Terror attack in India should not derail new talks

The bombing of a bakery on Saturday night is being called the "first major attack" inside India since the Mumbai attacks in November 2008.

Powered by automated translation

The bombing of a bakery on Saturday night, which killed nine people and wounded dozens, is being called the "first major attack" inside India since the Mumbai attacks in November 2008. It's a glaring error - 17 policemen were killed in an ambush by Maoist rebels last October, to name just one of many incidents in the interim. But the assumption is that the bombing in the western city of Pune was the first since Mumbai perpetrated by militants with alleged links to Pakistan.

New Delhi has commendably cautioned against jumping to conclusions. The evidence, at this point, is extremely shaky: a nearby ashram and Jewish centre were reconnoitred by David Headley, a suspected member of the Lashkar-i-Taiba terrorist organisation who is now in US custody. Nonetheless, leaders of the opposition Bharatiya Janata Party (BJP) have already denounced upcoming peace talks with Pakistan because of the blast.

Both India and Pakistan have had a lamentable history of sponsoring militant actions against the other. Just as noteworthy is the strain of paranoia and wild conspiracy theories that taint the debate. This provides a fertile field for extremists on both sides. The direct victims of terrorism are an inexcusable tragedy, but its purpose is to play on people's fears and fan the flames of enmity. A cowardly attack on a bakery frequented by tourists drives home another point: it is almost impossible for security forces to prevent every murderous attempt on a "soft" target. A full investigation should pursue every avenue, but a knee-jerk political response lets terrorists dictate foreign policy.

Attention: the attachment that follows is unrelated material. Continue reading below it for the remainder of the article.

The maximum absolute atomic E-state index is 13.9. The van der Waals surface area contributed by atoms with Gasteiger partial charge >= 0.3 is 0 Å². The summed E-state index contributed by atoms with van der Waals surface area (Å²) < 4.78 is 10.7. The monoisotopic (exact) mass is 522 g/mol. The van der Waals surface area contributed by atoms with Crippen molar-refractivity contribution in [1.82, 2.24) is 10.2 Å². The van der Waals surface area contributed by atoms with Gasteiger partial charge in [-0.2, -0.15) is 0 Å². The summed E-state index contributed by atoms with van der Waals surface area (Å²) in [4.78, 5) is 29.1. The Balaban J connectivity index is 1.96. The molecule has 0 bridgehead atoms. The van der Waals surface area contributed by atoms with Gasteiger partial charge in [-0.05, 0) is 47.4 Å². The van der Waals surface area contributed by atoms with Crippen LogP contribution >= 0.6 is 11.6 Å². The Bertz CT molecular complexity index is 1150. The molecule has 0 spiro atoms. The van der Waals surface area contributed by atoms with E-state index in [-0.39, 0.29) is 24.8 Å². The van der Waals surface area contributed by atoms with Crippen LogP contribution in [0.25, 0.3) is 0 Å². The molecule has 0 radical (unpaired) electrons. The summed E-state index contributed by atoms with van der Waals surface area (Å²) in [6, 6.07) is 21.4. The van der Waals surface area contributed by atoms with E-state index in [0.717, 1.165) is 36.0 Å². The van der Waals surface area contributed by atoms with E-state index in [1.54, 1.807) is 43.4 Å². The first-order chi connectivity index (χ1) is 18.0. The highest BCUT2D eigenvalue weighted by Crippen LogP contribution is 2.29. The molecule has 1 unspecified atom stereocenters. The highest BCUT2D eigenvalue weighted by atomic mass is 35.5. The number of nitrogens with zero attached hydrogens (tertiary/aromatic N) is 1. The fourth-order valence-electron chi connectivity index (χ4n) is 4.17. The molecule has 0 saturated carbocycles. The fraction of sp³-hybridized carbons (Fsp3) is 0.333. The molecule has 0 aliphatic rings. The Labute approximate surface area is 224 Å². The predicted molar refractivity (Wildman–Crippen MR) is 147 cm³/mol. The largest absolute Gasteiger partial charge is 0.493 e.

The investigation may lead to Lashkar-i-Taiba. The evidence is now fairly conclusive that militants with links to Pakistan carried out the Mumbai attacks. The BJP, however, is dead wrong that this is a reason to break off talks with Islamabad. The two South Asian rivals share fundamental security concerns that only co-operation, even in a partial form as in the past, can hope to address. Pakistan has repeatedly petitioned India for a return to talks, which are now scheduled for February 25. The disputed status of Kashmir - the ostensible motive behind Lashkar-i-Taiba's terrorism - is only one issue to address. The Mumbai attacks disrupted a rare period of detente between the two neighbours with rapprochement on economic and social ties as well as security.

Both India and Pakistan face serious domestic security threats, from Maoists rebels and Taliban factions respectively. A durable peace in South Asia would arguably contribute as much to world security as peace in the Middle East. Terrorists, no matter how vicious their acts, cannot be allowed to set the agenda.